A number of stores, catalogs and websites specialize in hats, caps and turbans for people experiencing hair loss due to cancer treatment. But don’t limit yourself to these suppliers — any hat will do. Here, a few tips on buying and wearing hats:
- Look for deep hats that fit down over your head. 1920s-style cloche hats work well, as do many men’s-style hats. Avoid hats that you can see through, as they won’t protect you from the sun or mask your hair loss.
- Think about where you’ll be wearing the hat. Wide-brimmed hats are great for outdoors because they shade UV rays. They’re less ideal for indoors because they block overhead lighting and can be awkward in crowded spaces like elevators, trains and restaurants. A wide brim may also be difficult to wear while driving if it hits the back of your seat.
- Baseball caps are popular because they’re adjustable, casual and widely available. However, regular caps may expose part of your scalp, so be sure to apply sunscreen to the back or your head. You may want to buy a cap that is specifically designed to cover the lower part of your scalp.
- Turbans are usually made of soft, stretchy fabrics and therefore tend to be more comfortable to wear. If you want a little extra height to give the appearance of hair underneath, add a shoulder pad or two.
- All hats should fit snuggly but not be so restrictive that they give you a headache. Loose-fitting hats can easily be tightened by adding a layer of foam (about one-quarter-inch to one-half-inch thick) to the inside of the hat. The foam sold in hardware stores for insulation around windows and air conditioners works well. If there’s an inner hatband, you can slip the foam between the hat and the band. Otherwise, buy foam with an adhesive backing and attach it directly to the inside of the hat. Adjustable hat-sizers are available from online retailers and specialty shops. Camping and travel stores sometimes carry hats with elasticized inner bands that adjust to the size of your head.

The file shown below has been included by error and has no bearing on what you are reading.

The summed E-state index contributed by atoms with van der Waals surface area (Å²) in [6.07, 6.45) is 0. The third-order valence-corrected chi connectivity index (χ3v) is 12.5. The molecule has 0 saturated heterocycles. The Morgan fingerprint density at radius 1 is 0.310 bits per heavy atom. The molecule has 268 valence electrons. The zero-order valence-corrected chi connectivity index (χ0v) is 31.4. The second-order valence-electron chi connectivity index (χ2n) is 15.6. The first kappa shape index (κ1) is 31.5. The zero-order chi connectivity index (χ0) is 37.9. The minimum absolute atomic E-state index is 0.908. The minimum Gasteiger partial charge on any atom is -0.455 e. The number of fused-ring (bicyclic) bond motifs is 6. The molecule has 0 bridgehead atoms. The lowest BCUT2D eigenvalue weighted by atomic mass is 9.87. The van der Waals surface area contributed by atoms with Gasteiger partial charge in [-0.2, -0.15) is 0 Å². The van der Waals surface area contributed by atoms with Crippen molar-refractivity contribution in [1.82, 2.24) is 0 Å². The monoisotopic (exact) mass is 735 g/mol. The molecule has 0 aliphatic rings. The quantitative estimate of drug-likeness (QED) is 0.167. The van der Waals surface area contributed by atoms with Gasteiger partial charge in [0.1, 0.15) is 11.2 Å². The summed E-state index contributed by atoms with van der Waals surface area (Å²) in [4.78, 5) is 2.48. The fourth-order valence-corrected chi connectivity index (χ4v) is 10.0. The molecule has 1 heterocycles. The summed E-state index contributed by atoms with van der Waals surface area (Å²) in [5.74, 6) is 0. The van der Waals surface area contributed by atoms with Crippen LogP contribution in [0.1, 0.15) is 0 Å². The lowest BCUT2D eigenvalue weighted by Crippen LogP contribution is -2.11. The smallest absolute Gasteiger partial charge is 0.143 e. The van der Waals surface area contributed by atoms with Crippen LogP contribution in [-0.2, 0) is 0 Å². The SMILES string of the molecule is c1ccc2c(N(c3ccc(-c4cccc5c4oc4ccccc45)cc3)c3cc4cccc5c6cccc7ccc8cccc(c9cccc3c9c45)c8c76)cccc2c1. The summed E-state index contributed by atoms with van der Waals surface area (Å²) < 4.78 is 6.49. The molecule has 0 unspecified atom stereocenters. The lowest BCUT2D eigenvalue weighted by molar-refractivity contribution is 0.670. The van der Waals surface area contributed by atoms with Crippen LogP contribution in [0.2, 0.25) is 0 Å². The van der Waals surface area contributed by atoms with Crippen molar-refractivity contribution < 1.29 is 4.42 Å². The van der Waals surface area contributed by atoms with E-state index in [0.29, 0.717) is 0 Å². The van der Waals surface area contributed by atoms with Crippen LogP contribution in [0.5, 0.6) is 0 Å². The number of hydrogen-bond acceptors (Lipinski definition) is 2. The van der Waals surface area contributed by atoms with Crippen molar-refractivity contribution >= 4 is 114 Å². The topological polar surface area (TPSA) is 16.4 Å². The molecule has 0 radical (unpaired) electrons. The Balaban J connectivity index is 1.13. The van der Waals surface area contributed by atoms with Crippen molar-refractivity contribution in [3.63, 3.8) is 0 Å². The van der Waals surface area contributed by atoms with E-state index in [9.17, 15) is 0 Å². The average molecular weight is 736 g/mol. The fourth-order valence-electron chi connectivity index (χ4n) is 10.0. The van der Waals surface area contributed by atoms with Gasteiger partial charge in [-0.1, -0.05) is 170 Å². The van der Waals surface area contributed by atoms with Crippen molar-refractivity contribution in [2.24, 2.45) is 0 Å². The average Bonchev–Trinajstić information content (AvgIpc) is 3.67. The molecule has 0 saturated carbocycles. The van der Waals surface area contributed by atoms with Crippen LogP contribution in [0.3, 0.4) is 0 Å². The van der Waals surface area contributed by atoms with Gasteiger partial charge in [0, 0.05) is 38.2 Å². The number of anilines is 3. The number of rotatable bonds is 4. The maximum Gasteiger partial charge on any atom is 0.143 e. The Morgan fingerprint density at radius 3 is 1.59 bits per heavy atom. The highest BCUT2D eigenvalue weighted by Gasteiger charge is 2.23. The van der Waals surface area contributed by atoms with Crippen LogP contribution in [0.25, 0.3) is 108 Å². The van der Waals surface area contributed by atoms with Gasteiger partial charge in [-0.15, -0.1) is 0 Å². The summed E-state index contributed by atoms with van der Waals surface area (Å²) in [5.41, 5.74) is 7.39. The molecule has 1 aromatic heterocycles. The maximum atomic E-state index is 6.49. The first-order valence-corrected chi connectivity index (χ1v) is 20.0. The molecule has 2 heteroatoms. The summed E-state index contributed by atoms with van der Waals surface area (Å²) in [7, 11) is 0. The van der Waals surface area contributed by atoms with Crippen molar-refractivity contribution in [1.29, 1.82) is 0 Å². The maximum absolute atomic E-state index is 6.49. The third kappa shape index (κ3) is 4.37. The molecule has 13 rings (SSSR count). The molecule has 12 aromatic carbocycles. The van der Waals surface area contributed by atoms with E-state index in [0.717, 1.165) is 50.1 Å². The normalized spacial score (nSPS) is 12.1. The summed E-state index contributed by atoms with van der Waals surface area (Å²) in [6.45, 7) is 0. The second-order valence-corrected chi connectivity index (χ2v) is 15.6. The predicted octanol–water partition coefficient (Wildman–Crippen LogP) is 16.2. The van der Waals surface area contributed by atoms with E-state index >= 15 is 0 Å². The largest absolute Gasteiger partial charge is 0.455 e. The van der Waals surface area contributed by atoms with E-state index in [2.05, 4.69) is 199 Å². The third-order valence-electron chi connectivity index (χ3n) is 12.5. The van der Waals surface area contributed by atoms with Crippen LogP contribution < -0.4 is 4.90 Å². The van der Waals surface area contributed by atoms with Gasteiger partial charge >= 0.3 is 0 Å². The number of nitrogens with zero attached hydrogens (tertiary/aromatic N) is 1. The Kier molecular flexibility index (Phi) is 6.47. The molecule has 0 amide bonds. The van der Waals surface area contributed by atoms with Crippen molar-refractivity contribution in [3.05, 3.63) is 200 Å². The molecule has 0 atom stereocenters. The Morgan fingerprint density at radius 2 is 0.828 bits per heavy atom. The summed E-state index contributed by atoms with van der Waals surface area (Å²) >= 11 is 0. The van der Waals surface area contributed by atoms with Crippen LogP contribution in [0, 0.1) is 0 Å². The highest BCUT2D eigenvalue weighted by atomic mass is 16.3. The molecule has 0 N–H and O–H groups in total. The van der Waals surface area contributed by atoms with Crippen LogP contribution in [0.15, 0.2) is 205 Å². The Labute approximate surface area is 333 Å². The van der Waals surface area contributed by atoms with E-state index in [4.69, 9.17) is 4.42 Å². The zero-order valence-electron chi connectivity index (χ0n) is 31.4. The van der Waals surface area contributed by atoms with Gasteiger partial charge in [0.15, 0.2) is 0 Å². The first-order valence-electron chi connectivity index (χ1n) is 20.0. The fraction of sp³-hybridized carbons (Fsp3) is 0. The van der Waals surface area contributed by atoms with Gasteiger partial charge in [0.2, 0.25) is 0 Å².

Unless the hat is made of extremely soft materials, you’ll likely want to wear a wig cap, sleeping cap or scarf underneath, to protect your scalp from irritation. Sleep caps and wig caps can be purchased through a number of retailers and online. If you opt to wear a scarf under your hat, choose one that’s made of cotton; silks can be too slippery.
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“TLC,” Tender Loving Care (American Cancer Society catalog)
Just in Time Soft Hats
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